(This article belongs to the Special Issue Fighting Fake News: A Generational Approach)
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Article
Child and Adolescent Multiple Victimization and/or Polyvictimization: A Portuguese Comparative Study
Societies 2021, 11(4), 120; https://0-doi-org.brum.beds.ac.uk/10.3390/soc11040120 - 01 Oct 2021
Viewed by 229
Abstract
Worldwide, children and adolescents are exposed to violence every day and in countless contexts, whether in the family, at school, or in the community. Child multiple victimization has been the subject of extensive international research because of the impact on child and youth [...] Read more.
Worldwide, children and adolescents are exposed to violence every day and in countless contexts, whether in the family, at school, or in the community. Child multiple victimization has been the subject of extensive international research because of the impact on child and youth development. A quantitative and comparative study aiming to understand child multiple victimization and/or polyvictimization from the perspective of children is presented. Two groups were studied, with and without psychological counselling, with 20 children each, aged 12–18 years old. All the participants answered to juvenile victimization questionnaire (JVQ). The study was approved by the University Ethics Committee responsible for the study in Portugal, and it was initiated after the obtained consent of the children’s legal guardians. The results indicated that young people frequently experience violent situations, with particular emphasis on conventional crimes, e.g., theft, robbery, vandalism, and assault with or without a weapon, with sexual victimization being less common. The results also show that there is a cumulative experience of violence, which evidences multiple victimization and polyvictimization of the child/adolescent throughout their life. These phenomena are not necessarily more common between populations with clinical follow-up. When the types of violence were compared, multiple victimization and polyvictimization, this study found no differences between the samples with and without psychological counselling. It can be concluded that the multiple victimization or polyvictimization problem is not unusual among the population in the studied age range. It is important to alert to the phenomenon of child/adolescent multiple victimization, aiming at a more effective assessment and intervention among these populations. Raising awareness of the phenomenon of multiple child and youth victimization or polyvictimization is of particular importance for preventing violence at all stages of development. Full article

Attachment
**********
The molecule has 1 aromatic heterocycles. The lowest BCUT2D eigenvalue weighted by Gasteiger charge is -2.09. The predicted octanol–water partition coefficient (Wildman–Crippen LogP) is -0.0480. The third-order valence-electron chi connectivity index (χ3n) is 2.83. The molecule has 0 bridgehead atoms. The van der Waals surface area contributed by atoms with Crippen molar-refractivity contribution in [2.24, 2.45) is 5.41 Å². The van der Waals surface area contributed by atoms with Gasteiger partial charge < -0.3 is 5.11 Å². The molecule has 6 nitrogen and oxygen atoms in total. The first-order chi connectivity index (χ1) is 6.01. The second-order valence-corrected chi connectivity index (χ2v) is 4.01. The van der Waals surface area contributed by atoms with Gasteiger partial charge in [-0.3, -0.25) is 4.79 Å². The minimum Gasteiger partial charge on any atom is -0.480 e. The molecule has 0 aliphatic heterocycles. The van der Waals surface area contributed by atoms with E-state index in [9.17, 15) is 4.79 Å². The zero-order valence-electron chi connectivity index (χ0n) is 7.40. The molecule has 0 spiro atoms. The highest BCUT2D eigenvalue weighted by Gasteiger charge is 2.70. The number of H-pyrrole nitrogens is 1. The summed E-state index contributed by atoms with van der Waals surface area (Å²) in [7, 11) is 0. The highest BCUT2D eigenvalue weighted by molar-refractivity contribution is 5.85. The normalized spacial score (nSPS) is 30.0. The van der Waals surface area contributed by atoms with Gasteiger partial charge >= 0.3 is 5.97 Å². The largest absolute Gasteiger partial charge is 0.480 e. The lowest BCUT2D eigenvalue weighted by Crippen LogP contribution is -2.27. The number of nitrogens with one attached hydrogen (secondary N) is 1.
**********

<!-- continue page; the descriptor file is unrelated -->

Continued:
Article
Source Information Affects Interpretations of the News across Multiple Age Groups in the United States
Societies 2021, 11(4), 119; https://0-doi-org.brum.beds.ac.uk/10.3390/soc11040119 - 01 Oct 2021
Viewed by 289
Abstract
People have access to more news from more sources than ever before. At the same time, they increasingly distrust traditional media and are exposed to more misinformation. To help people better distinguish real news from “fake news,” we must first understand how they [...] Read more.